pursuing this strategy, is the knock on effect of the redundancies, and the loss
of basic industry to small coastal communities. Add up such “extemalities”
as the costs of unemployment, the loss of income from taxes, the drop in rural
economies, and the stagnation and decline of former fishing towns and villages,
and the “profitability” of the modern small, efficient industry, begins to
look less attractive.
There is also a moral argument against the monetarist approach. Although
bureaucrats may claim that “the fishermen do not own the fish” or that the
government has the right to give, sell or lease the resource to whoever it
pleases, this is not so. The coastal fishing communities of Britain and Ireland,
have already paid for their right of access, over and over again, by generations
of blood, toil, tears and sweat. There is scarcely a fishing family that has not
lost a member at sea, within living memory. The modern technology available
today has been developed empirically over the last hundred years by countless
numbers of fishermen entrepreneurs who mortgaged their homes and risked their
savings to pioneer progress in fishing.
How can a government think of making access to the fishery something to
be auctioned to the highest bidder? As a farmer has the right to use of the
land, so fishing communities ought to have rights over their maritime resource
Today’s fishery administrators, both politicians and bureaucrats, must
answer some searching questions. What is gained by this enforced economic
rationalisation of the fishing fleet? Not greater incomes, only the same gross
income in fewer hands. Not more fish, certainly, for the landings are determined
by TACs. Not better conservation, for it is those very powerful ships which are
posing the threat, - rather than the hundreds of medium and small sized vessels.
The only answer the managers might give is greater ease of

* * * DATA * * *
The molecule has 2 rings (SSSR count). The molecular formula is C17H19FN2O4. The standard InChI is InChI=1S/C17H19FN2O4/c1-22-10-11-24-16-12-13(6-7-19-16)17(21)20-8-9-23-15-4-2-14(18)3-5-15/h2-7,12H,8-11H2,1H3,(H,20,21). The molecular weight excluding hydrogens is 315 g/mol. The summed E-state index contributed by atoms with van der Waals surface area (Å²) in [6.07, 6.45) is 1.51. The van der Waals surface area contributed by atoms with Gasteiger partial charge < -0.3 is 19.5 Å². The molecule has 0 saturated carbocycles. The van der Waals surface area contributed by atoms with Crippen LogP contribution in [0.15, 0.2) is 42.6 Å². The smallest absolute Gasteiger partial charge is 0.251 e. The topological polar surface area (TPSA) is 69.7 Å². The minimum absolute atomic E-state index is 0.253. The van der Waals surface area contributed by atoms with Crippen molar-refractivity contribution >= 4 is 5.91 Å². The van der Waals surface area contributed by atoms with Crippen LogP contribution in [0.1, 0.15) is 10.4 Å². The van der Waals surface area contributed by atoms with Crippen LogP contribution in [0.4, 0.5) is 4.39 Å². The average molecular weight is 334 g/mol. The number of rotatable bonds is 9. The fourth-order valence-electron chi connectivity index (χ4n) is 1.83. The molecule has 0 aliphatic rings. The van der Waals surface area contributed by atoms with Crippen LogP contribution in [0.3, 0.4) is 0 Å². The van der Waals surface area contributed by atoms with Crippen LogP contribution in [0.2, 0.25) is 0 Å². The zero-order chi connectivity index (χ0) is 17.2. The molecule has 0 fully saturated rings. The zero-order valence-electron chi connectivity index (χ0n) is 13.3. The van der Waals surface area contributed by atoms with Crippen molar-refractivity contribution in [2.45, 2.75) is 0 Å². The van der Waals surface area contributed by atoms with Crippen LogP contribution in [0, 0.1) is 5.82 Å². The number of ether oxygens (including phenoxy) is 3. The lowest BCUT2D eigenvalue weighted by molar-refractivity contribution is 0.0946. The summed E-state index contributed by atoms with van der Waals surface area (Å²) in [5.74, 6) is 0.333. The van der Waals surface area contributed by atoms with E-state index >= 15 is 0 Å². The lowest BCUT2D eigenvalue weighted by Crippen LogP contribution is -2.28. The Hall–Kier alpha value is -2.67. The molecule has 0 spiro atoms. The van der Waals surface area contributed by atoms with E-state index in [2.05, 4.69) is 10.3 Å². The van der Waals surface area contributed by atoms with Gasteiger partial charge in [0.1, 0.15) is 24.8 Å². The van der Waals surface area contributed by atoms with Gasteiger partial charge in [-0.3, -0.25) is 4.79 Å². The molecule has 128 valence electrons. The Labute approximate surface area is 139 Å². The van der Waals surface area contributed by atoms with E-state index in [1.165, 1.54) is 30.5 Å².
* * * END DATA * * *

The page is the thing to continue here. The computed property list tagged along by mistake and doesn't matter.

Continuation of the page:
administration, and greater profits in the fewer hands of those with the
financial and lobbying muscle. On the debit side are the redundancies. Visit any
of the now defunct fishing ports and you can see the human waste - scores of qualified, experienced fishermen and
engineers who now walk their dogs and muse over past times in coffee shops and
bars. Then there are the vacant premises, the boarded-up shops, and the scores
of “to let” and “for sale” signs interspersed with holiday homes on
every street near the harbour. How can this be justified in the name of economic
During the 1980’s, fishery development workers with the United Nations
and related Agencies began to address the same problem as the impact of mindless
development financed by international banks and big business, began to take its
toll on developing states. The Table below was drafted for FAQ and ICLARM by the
author to illustrate the hidden costs of such development. It was based on the
contention by Dr. E. F. Scumacher in his book “Small is Beautiful” that the
economics the world needs is “economics as if people matter.
Japan has long sought to provide special long term protection for its
coastal fishermen. The United States is now allocating CDQs or community
development quotas to fishing communities, in an effort to prevent resource
access being lost to these groups through the market dominated ITQ system.
Portugal has affirmed its support of national control of national waters so it
may protect the livelihoods of its 25,000 coastal fishermen. Despite opposition
from the big fishing companies, the new South African government is trying to
ensure that fishing communities, formerly denied quotas under apartheid, will
now enjoy a modest share of the resource in perpetuity.
The old fish wife used to say it was not just fish, but fishermen’s
lives her customers were buying. Today, those who buy up Iicences and quotas
from small communities are purchasing the future livelihood and economic
well-being of those towns and villages. The FAQ figure below shows how important
small and medium scale fisheries are to employment and economic activity both on
shore and at sea. It is time our fishery managers and politicians took note. As
the collapse of the Newfoundland cod fishery suggests, the issue at stake is
both social cohesion and ecological sustainability. It is a question of getting
right our human ecology.
David Thomson is a fishery
development consultant who has worked in over 50 countries for the United
Nations Agencies, the Development Banks, and bilateral government aid programmes.
Alastair McIntosh is a Fellow
of the Centre for Human Ecology who has written and lectured widely on
sustainable development, land reform, and ecological issues.